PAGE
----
"She organized the Citizens League for Fair Play, a group of community leaders. They urged Harlem's largest department store to hire black salesclerks. The owner said no. Nobody believed a group of Black people could change a White bussinessman's mind, but the league fought anyway. For weeks they marched in the street. They convinced their neighbors to shop elsewhere. The store lost money. But still no Black salesclerks. The league kept marching. Finally they won. Newspapers reported the boycotts success."

In 1935 Effa marries Abe Manley. The couple started the Brooklyn Eagles, in the newly formed Negro National League. Effa played a vital roll in the teams sucess, even after they moved to New Jersey in 1936. She always fought for the rights of her players. In 1970, decades after the end of the Negro Leagues, Effa Manley started a letter writing campaign to get some Baseball Hall of Fame to induct some of the best Negro League players.

When I finished this biography, (which I loved, in case that's not obvious) my first thought was why, am I just know hearing about Effa Manley. As much as I love baseball and its history, Effa Manley is someone who I should know. And now I do.

This was a serious trifecta for me. 1. A woman who loved baseball. 2. a woman who refused to be stop because of her gender or race 3. It bridges the gap between the Negro Leagues and Majors.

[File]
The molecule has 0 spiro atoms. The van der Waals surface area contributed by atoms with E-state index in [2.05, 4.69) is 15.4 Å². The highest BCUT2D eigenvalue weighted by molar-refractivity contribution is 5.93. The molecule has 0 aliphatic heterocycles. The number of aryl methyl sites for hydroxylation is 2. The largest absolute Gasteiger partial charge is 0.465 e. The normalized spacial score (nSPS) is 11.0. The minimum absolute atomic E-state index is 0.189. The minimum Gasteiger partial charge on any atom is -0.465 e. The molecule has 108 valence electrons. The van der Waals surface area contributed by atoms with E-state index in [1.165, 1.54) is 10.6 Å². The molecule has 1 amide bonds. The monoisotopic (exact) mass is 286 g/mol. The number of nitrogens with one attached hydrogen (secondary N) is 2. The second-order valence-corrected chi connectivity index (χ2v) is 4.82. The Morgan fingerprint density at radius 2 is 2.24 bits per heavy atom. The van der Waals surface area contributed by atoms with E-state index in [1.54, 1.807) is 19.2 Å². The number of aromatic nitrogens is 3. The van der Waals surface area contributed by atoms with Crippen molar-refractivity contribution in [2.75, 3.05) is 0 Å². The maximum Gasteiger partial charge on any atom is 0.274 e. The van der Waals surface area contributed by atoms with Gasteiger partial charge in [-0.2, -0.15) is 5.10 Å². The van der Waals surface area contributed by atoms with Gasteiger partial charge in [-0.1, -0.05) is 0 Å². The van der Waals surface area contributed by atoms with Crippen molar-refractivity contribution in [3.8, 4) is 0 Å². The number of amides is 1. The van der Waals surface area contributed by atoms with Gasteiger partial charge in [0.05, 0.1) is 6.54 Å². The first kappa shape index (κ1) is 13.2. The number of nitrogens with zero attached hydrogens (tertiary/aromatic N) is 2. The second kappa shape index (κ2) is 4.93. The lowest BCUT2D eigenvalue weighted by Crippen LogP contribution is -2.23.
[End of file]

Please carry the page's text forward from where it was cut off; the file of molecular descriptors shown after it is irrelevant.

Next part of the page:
Two of the players on the Eagles last team were Monte Irvin and Larry Doby. * Vernick also seamlessly includes 1946 Negro League world series between, the Newwark Eagles and the Kansas City Monarchs. Vernick makes the reader feel the excitement of that last game in the series.

Don Tate's colors and style have a very open feel , making them a perfect fit for this story. Tate paid close attention to details from the clothes to the model of the bus the team used. Towards the end there's a close up of Effa Manley that's simply beautiful.

When I read that in 2006 Effa Manley was the first woman ever to be inducted into the Baseball Hall of Fame, I got a little choked up. Thanks to Vernick and Tate, they did such a great job telling Effa Manley's stories. This is a must read for baseball fans of all ages.

I've linked this post to Nonfiction Monday. This weeks roundup can be found at
Write About Now